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leak test of underwater pipeline

leak test of underwater pipeline

(OP)
Case of a 40 years old oil pipeline crossing a canal in parallel with other hydrocarbon pipelines. Following a leakage detection, the oil pipeline was repaired by posing internal sleeve of thermosettling resin. the subsequent 48h hydrotest of the pipeline did not show any leakage, even if temperature drop and consequently pressure drop were registered during the night. After 2 months a leakage was detected again in the canal. Now the owner is commissioning a pneumatic leak test procedure on the portion of pipeline crossing the canal, not relying on the previous hydrostatic test (mostly because after one hour of a pigging with nitrogen of the line bubbles were observed on the surface of the canal), to confirm the leakage from that portion or from one of the parallel pipelines.
In my opinion the execution of a pneumatic test would require the navigation to be prohibited in the canal and the parallel pipelines to be emptied. I would suggest to carry out a second hydrotest in the portion of pipeline crossing the canal.
Is my assumption correct? would you carry out the pneumatic test? Any idea on how to confirm/exclude the leakage from the specific pipeline in a more safe way?
thank you in advance

RE: leak test of underwater pipeline

Can you get access to one side or the other to insert a pig, whether crawler ot blwo though and do an internal inpection and measurement of remaining wall thickness and / or visual inspection.

Sounds much better than a pneumatic test, though depending ont he pressure and wall thickness etc, a catastrophic burst may not be feasible.

Some more info would be good - plan view showing how many lines,separation
diameter of your line
wall thickness,
SMYS
test pressure

Not sure why you're bothering. Just replace it.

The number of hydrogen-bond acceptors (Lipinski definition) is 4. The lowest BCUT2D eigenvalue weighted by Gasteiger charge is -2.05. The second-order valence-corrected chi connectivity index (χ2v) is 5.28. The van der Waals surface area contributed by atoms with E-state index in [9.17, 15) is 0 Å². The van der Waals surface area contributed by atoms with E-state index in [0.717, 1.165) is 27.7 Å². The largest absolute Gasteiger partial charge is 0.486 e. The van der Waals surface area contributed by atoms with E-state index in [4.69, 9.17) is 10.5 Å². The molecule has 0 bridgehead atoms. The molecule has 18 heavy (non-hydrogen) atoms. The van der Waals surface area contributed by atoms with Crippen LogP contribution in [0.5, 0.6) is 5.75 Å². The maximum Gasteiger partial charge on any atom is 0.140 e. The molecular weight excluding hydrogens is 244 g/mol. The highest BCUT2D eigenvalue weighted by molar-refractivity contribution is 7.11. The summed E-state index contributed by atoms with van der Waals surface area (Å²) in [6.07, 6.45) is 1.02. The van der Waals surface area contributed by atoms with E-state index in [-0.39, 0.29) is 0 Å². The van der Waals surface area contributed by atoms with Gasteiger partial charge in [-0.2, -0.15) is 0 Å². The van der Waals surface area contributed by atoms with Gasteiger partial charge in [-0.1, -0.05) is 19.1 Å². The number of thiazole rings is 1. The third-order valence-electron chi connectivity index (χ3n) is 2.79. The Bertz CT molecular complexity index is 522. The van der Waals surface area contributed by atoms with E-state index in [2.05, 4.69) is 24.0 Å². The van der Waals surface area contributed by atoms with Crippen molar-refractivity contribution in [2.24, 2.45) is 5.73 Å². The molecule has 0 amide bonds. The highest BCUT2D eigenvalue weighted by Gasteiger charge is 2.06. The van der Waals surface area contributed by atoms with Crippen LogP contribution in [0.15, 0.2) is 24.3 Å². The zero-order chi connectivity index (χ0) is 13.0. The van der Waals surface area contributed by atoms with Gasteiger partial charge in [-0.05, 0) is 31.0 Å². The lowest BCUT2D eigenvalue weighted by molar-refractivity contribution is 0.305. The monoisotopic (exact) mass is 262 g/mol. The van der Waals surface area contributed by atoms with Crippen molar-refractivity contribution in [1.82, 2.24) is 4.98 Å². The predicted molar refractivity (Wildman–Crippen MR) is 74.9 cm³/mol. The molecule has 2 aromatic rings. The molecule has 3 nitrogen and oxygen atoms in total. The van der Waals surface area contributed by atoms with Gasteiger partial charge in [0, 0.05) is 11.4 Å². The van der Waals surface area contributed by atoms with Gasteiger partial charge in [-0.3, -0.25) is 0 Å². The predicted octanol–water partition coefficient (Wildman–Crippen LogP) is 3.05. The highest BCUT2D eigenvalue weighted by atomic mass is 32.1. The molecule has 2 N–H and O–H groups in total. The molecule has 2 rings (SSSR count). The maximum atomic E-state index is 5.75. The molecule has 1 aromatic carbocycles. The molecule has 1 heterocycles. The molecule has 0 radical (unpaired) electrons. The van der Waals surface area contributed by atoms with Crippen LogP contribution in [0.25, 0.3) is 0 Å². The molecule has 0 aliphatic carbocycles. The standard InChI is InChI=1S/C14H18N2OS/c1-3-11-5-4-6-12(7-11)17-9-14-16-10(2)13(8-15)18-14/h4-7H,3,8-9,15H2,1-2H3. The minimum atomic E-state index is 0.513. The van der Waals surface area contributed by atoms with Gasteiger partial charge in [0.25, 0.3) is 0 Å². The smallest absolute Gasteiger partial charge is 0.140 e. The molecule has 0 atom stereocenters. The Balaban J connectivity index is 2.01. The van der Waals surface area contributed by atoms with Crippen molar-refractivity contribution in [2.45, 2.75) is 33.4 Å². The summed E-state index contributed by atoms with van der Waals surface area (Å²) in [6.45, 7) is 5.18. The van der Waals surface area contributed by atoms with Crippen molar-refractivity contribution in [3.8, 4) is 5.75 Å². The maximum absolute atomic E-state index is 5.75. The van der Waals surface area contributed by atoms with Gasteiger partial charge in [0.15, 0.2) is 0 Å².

All you're doing is confirming what you already know - the line is damaged.

for interest can you describe this "repaired by posing[pouring?] internal sleeve of thermosettling resin"

Remember - More details = better answers
Also: If you get a response it's polite to respond to it.

RE: leak test of underwater pipeline

Agreed that no point to do the pneumatic test since the leak was identify in the pigging with nitrogen. And, safer to run a smart pig or underwater ROV to detect the leak location and decide if the pipe can be repaired.

RE: leak test of underwater pipeline

(OP)
Thank you Littleinch, I will be more precise:

- there are eight lines in parallel in the canal (for gasoil, gasoline, cherosene, crude oil)
- the pipeline is 30 inch diameter, the biggest in the canal, wall tickness is 13 mm, 150 m lenght in the canal
- the pipeline was recently repaired by cured in place pipe lining, so I don't think intelligent pigging is practicable anymore
- the lining supplier recommends a max operating pressure of 9 barg

The owner is our client, now commissioning the pneumatic test procedure to us; they need to be sure the leak comes from this pipeline and not from the others pipelines in the canal, they invested lot of money in repairing it...
they observed bubbles once, after pigging the line with nitrogen at 3 barg. In a subsequent phase, they pressurized with nitrogen at 5 barg but no bubbles this time. the case seems very strange

I am a junior engineer studying the case.

RE: leak test of underwater pipeline

(OP)
Thank you mk3223,
ROV seems not practicable, the water is murky and the pipelines were originally buried by inert material (1 meter) and the actual seabed is 1 meter over the inert material..
smart pig is not practicable since the pipeline was recently repaired by cured in place pipe lining, but I will request a confirmation on that.

is it plausible that by pigging the system moved, releasing some air/CO2 from the seabed? they observed bubbles only once, and no more...

RE: leak test of underwater pipeline

I had not previously come across this type of internal repair liner suitable for hydrocarbons so would be good to know what it is.

If you can clear out contents a visual crawler pig might be useful to see if there are any specific areas you can see where the liner is damaged or discoloured by a leak.

A 30" 13mm steel pipe should be Ok for the sorts of pressures you're referring to and if stress in the pipe is <30% of SMYS, your risk of rupture is very low and the pipe will leak only.

If you have a liner and were pressurizing it, the bubbles could be air between the liner and the steel pipe being forced out under pressure as the liner is pressurised.

You might want to use some sort of snigger gas like this http://www.sewerin.co.uk/products/water-leak-locat... or helium http://tqc.co.uk/leak-testing/leak-testing-helium-...

Normally used to detect leaks in plant flanges, but at least if the bubbles don't contain helium then you can say it's some other pipe..

Let us know how it goes.

Remember - More details = better answers
Also: If you get a response it's polite to respond to it.

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